EGEB: Americans, solar tax credits just got a two-year extension

EGEB: Americans, solar tax credits just got a two-year extension

In today’s Electrek Green Energy Brief (EGEB):

  • Considering installing rooftop solar panels? You now have more time to get the current tax credit.
  • Here are some of the big green energy and climate change wins that came out of US Congress.
  • UnderstandSolar is a free service that links you to top-rated solar installers in your region for personalized solar estimates. Tesla now offers price matching, so it’s important to shop for the best quotes. Click here to learn more and get your quotes. — *ad.

Rooftop solar tax credit extension

If you are a US homeowner and are considering installing rooftop solar panels, there’s good news. Congress has extended the current rooftop solar tax credit incentive of 26%, which was about to expire at the end of 2020, for two years.

The solar tax incentive extension was included in a $1.4 trillion omnibus package Congress passed along with the $900 billion COVID relief package. 

Under the federal Investment Tax Credit (ITC) for solar projects, the residential solar tax credit will remain at 26% for 2021 and 2022. The ITC will then drop to 22% for projects that begin construction before the end of 2023.

This extension replaces the old household solar plan that dropped the credit to 22% in 2021 and then to zero after 2021.

Forbes explains how the new plan works in a hypothetical example:

Say you have a contract for a $40,000 16kW LG Solar system for your home in Connecticut. The 26% federal credit would give you $10,400 off, compared to $8,800 off under the 22% credit. That’s an extra $1,600 savings. You get the credit (dollar for dollar) off your income taxes for the year when you install the solar panels, and it’s applied to the cost after state incentives.

The credits are due to fall to 10% for large solar projects and to 0% for small solar projects in 2024. But Ravi Manghani, head of solar research for Wood Mackenzie, said [via GreenTech Media]:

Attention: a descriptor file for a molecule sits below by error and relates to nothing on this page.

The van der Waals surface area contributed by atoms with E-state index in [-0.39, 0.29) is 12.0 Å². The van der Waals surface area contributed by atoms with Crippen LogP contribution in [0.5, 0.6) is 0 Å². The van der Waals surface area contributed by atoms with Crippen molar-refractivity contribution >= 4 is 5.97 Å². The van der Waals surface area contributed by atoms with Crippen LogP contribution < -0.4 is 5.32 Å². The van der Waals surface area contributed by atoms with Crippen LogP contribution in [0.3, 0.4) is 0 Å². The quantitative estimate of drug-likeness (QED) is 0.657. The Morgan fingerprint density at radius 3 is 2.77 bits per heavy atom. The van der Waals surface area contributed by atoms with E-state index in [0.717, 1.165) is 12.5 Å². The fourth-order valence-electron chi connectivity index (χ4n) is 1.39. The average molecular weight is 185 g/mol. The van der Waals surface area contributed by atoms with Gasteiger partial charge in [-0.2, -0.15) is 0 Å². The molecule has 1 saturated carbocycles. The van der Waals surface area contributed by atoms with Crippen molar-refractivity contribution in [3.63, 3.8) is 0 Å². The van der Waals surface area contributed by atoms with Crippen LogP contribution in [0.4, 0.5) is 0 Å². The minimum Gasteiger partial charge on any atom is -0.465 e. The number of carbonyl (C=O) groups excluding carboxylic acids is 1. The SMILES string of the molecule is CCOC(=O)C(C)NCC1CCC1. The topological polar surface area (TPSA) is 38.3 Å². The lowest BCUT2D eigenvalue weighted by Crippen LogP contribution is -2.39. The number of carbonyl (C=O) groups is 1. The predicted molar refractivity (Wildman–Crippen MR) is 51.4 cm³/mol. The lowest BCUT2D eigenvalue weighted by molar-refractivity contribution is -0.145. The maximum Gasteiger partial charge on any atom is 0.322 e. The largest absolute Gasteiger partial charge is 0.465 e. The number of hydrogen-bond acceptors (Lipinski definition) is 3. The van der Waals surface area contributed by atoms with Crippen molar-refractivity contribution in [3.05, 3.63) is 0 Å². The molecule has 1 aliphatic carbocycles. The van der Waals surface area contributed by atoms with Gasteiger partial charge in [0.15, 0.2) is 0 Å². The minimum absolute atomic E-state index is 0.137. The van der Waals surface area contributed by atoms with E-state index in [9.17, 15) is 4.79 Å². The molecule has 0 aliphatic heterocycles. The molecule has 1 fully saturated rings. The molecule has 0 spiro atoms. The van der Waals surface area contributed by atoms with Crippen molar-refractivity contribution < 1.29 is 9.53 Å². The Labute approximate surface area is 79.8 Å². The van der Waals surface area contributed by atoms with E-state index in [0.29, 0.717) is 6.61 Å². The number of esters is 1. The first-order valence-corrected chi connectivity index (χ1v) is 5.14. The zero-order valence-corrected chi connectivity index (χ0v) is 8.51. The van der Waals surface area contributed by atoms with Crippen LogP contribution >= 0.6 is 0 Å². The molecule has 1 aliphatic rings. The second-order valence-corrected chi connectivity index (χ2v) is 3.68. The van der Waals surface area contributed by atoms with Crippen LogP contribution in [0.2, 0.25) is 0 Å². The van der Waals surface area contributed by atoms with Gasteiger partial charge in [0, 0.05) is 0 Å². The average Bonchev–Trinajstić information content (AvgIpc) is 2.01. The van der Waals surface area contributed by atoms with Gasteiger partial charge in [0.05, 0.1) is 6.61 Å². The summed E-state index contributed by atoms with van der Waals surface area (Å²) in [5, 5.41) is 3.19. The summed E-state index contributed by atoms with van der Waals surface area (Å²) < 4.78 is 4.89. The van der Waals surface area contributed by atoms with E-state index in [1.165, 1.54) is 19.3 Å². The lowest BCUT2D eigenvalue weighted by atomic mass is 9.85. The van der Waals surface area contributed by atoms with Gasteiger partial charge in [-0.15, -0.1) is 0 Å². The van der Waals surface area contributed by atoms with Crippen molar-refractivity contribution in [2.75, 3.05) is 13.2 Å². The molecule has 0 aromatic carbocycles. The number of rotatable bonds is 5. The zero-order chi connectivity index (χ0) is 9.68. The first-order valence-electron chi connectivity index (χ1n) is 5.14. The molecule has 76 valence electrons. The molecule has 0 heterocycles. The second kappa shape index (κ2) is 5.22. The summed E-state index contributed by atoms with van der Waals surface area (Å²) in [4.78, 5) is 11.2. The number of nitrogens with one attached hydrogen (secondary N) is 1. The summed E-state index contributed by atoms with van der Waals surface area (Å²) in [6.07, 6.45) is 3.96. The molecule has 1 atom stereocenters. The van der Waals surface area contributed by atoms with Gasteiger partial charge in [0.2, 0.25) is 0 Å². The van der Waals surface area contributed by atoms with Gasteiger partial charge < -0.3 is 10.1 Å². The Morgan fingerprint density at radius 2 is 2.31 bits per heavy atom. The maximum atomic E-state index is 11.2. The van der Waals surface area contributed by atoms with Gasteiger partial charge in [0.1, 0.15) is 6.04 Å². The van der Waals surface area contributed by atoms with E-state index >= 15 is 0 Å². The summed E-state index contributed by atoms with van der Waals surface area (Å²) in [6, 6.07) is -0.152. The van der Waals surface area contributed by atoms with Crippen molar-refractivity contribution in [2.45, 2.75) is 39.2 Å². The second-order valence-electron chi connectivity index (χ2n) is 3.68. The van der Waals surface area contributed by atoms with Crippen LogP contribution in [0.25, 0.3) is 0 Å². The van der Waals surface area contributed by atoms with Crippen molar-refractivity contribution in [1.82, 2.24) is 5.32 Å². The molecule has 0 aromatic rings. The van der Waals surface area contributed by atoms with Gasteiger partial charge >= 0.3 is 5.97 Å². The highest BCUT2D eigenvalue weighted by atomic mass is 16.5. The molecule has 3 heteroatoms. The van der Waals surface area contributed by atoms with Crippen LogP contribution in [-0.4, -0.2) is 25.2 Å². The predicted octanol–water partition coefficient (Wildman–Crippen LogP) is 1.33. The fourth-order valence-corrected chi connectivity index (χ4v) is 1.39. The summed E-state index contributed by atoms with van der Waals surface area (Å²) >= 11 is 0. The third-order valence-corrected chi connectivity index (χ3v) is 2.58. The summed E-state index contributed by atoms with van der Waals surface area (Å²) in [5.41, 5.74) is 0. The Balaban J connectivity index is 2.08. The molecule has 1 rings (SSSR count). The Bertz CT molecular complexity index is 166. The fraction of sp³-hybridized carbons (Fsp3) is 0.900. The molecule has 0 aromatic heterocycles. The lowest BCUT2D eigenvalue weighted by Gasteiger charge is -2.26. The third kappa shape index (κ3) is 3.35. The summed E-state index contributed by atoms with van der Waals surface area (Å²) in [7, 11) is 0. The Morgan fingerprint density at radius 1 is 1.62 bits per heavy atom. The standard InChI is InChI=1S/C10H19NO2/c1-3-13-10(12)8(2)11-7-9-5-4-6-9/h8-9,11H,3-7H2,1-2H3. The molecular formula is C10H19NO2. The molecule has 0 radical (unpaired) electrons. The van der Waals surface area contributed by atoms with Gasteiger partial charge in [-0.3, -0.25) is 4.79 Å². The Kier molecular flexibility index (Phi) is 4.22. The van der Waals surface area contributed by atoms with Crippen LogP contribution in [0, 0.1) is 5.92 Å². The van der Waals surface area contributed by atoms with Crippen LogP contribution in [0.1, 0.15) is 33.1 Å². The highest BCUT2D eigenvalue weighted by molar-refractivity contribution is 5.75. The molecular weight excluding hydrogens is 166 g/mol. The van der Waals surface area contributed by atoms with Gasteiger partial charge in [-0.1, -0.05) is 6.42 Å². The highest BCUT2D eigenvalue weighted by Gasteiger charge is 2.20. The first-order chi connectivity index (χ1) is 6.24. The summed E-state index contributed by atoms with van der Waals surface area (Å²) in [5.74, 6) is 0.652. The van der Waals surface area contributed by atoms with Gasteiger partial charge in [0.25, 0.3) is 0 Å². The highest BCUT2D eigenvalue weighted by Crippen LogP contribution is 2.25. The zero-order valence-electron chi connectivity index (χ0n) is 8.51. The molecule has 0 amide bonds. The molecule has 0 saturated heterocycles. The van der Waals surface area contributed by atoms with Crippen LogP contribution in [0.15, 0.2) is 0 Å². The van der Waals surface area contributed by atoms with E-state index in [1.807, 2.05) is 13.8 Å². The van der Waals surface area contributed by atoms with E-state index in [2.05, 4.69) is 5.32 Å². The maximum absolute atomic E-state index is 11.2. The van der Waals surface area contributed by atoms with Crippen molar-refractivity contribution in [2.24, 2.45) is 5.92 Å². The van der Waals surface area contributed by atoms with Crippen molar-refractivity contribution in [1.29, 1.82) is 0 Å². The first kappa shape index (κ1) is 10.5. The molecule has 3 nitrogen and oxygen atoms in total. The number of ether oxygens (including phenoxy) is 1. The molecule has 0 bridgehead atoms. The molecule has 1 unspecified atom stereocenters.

[The bill] provides the industry a full extra year to negotiate longer-term tax credits or tie renewables directly with future carbon policies with the friendly Biden administration.

Green energy wins in Congress

According to analysis from independent research firm Rhodium Group, the US government’s omnibus package saw “the most significant action on climate and energy in over a decade.”

In addition to the above solar tax credits, wind power also got a boost. The package extends the production tax credit and ITC for onshore wind for one year at 60% of the project’s full value, and gives offshore wind projects, for the first time, a 30% ITC for projects that began construction starting January 1, 2017 through December 31, 2025.

Rhodium details other package standouts:

The highest-impact provisions focus on phasing down superwarming hydrofluorocarbons (HFCs) and advancing carbon capture and storage. Over the next 15 years, the HFC phasedown [an 85% cut] will reduce 900 million metric tons (MMt) of carbon dioxide equivalent — more than the total annual emissions of Germany. Over that same period, additional carbon capture projects could reduce as much as 585 million tons — more than the annual emissions of Australia.

The energy package authorizes nearly $40 billion in new research, development and demonstration funding for clean energy. It also overhauls major parts of the Department of Energy’s RD&D programs to focus on a wider array of clean technologies. 

Axios points out that “the cumulative 15-year effect of the HFC and CO2 sequestration credits would more than counteract the impact of two big Trump-era decisions: weakening vehicle emissions standards and rolling back methane rules for the oil-and-gas sector.”

Sam Ricketts, cofounder of the environmental group Evergreen Action, said:

[T]his legislation is a down payment on the clean energy economic recovery that President-elect Biden will realize in full, starting next year.

Biden has made addressing climate change one of his central priorities, but he will face big challenges from the Republicans.

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